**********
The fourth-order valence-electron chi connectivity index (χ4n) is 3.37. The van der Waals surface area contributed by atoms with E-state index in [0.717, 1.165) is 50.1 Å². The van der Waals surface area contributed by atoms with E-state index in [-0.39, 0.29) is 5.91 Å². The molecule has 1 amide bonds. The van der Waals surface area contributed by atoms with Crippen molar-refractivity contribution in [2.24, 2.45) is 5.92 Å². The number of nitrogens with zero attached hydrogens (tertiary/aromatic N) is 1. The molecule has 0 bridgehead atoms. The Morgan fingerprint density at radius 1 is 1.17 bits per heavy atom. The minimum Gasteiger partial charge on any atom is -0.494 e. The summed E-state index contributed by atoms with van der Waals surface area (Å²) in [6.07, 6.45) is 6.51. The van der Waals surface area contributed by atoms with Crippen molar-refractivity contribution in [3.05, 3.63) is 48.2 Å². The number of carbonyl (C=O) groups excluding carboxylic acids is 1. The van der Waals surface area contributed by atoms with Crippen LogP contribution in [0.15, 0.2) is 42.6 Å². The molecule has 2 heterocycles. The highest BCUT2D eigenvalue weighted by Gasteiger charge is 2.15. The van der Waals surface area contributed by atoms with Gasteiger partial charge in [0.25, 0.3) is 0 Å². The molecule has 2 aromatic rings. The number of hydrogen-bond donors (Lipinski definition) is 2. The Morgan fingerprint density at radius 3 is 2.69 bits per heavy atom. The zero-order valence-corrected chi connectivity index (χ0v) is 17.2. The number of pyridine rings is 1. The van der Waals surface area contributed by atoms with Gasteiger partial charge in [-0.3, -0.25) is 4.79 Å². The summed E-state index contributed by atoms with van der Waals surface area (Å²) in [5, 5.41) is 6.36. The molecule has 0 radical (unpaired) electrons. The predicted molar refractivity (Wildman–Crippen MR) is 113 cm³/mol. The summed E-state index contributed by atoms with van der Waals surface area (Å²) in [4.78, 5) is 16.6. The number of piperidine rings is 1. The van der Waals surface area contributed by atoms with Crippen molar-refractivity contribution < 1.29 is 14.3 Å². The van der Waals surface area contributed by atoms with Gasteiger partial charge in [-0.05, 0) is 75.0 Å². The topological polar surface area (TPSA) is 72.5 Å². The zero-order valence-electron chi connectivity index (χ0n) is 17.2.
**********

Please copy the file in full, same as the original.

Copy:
The fourth-order valence-electron chi connectivity index (χ4n) is 3.37. The van der Waals surface area contributed by atoms with E-state index in [0.717, 1.165) is 50.1 Å². The van der Waals surface area contributed by atoms with E-state index in [-0.39, 0.29) is 5.91 Å². The molecule has 1 amide bonds. The van der Waals surface area contributed by atoms with Crippen molar-refractivity contribution in [2.24, 2.45) is 5.92 Å². The number of nitrogens with zero attached hydrogens (tertiary/aromatic N) is 1. The molecule has 0 bridgehead atoms. The Morgan fingerprint density at radius 1 is 1.17 bits per heavy atom. The minimum Gasteiger partial charge on any atom is -0.494 e. The summed E-state index contributed by atoms with van der Waals surface area (Å²) in [6.07, 6.45) is 6.51. The van der Waals surface area contributed by atoms with Crippen molar-refractivity contribution in [3.05, 3.63) is 48.2 Å². The number of carbonyl (C=O) groups excluding carboxylic acids is 1. The van der Waals surface area contributed by atoms with Crippen LogP contribution in [0.15, 0.2) is 42.6 Å². The molecule has 2 heterocycles. The highest BCUT2D eigenvalue weighted by Gasteiger charge is 2.15. The van der Waals surface area contributed by atoms with Gasteiger partial charge in [0.25, 0.3) is 0 Å². The molecule has 2 aromatic rings. The number of hydrogen-bond donors (Lipinski definition) is 2. The Morgan fingerprint density at radius 3 is 2.69 bits per heavy atom. The zero-order valence-corrected chi connectivity index (χ0v) is 17.2. The number of pyridine rings is 1. The van der Waals surface area contributed by atoms with Gasteiger partial charge in [-0.3, -0.25) is 4.79 Å². The summed E-state index contributed by atoms with van der Waals surface area (Å²) in [5, 5.41) is 6.36. The molecule has 0 radical (unpaired) electrons. The predicted molar refractivity (Wildman–Crippen MR) is 113 cm³/mol. The summed E-state index contributed by atoms with van der Waals surface area (Å²) in [4.78, 5) is 16.6. The number of piperidine rings is 1. The van der Waals surface area contributed by atoms with Crippen molar-refractivity contribution < 1.29 is 14.3 Å². The van der Waals surface area contributed by atoms with Gasteiger partial charge in [-0.05, 0) is 75.0 Å². The topological polar surface area (TPSA) is 72.5 Å². The zero-order valence-electron chi connectivity index (χ0n) is 17.2.